Thursday, February 7, 2013

Skimo Racing Local Talent

I hope everyone has enjoyed the "Best of" posts lately, I know I had a great time watching the response from all of you. Greg deserves full credit for coming up with the idea and following through on it. We can't wait to see what this year brings, who the nominees will be and what new categories we'll have.

Continuing in the same vein of highlighting local talent I thought I would do a quick post on a few local runners that are among the very best in the nation at a winter sport. Before I get to them let me back up and explain why I've decided to write about them. Since the beginning of December I've taken some time off from running to try and heal some nagging issues I've been dealing with for quite awhile (future post on this). The prescribed exercises weren't nearly enough aerobic activity to keep me satisfied so I decided to try something new, Skimo racing, short for ski mountaineering.

For those that are unfamiliar with this sport I'll do my best to quickly explain it even though I am far from an expert. Basically skimo racing involves ascending a set route on skis, descending to a certain point and repeating often. The skis will have glue backed nylon hair strips affixed for climbing called skins. When the skier reaches the top of the climb the skins are ripped off and stashed for the descent. Upon reaching the bottom the skins are reattached for the next climb. The process at the top and bottom is called the transition and requires great skill to be swift. Sometimes the skier is required to remove the skis while climbing and hike up, this called a boot section or booter. Like many great sports this form of moving fast and light through the mountains has been around in Europe much longer than North America and consequently they many more races and racers. One particular fast guy is Killian Jornet, maybe you've heard of him.

This weekend is the World Championships held in Pelvoux, France and the U.S. team has a few local guys lining up against the rest of the world. They include Tom Goth, Andy Dorais (filling in as qualifying alternate to his brother Jason Dorais) and coach Chad Brackelsberg. Luke Nelson isn't a Utah resident but does plenty here in the Wasatch to be claimed as a local. Check out any of the links in this paragraph to learn more about the World Championships and the athletes paths to get there, they're all great stories.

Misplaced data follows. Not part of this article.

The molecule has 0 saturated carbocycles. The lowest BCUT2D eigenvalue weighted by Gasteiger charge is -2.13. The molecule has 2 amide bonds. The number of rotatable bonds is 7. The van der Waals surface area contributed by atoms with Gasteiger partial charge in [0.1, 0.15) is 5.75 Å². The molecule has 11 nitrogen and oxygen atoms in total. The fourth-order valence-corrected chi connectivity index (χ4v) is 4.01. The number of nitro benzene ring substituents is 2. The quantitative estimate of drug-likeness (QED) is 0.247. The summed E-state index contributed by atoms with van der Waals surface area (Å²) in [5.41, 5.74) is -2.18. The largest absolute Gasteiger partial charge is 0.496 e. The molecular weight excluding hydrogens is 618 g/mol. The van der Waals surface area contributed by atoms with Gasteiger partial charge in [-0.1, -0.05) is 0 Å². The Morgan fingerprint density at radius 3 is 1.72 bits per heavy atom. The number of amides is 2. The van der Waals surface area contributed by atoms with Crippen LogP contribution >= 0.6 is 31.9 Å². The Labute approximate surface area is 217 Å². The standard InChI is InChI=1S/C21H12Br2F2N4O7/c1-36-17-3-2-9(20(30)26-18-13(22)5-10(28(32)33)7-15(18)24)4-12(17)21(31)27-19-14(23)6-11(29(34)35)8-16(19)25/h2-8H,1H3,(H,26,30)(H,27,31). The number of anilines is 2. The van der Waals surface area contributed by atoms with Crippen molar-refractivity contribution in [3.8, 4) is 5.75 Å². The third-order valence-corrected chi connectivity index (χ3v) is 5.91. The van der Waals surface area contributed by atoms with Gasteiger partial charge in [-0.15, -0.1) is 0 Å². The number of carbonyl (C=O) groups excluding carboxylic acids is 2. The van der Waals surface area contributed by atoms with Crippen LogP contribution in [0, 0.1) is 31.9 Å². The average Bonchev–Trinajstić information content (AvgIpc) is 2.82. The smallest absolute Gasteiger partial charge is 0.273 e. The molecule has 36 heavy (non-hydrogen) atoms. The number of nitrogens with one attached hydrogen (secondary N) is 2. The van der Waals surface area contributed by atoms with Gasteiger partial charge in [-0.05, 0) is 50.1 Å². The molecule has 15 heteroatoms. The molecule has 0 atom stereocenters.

I've known Andy and Chad for a few years now and they always encouraged me too come out and try a skimo race but I was always too intimidated to try one of the big races like the Wasatch Powder Keg, directed by Chad. Then I ran out of excuses when Chad, Jason, Andy and the SLC Samurai, Jared Inouye started the Citizen Series. Now in it's second year, there are anywhere from 30 to 60 skiers showing up on Tuesday nights at Brighton ski resort to race up and down the mountain. The races are usually right around an hour long and they're free. The participants include skiers on full race gear to "heavy metal" touring gear and the scene is very friendly and encouraging. I've done a few now and feel like I'm getting my aerobic fix while learning how to move a bit quicker in the snowy mountains.

I think it's super cool that Chad, Jared, Andy and Jason (sorry if I've missed someone) have taken the impetus to grow the sport they love and teach others about it. Hat tip to you gentlemen and thank you for all your hard work in putting the Citizen Series together. To those on the team good luck in France!


Missy B. said...

Such a big deal for these guys to be going to the World Championships ~ they are truly amazing athletes. So proud that they come from our little corner of the world. I'll definitely be thinking of them this weekend!

Nick S. said...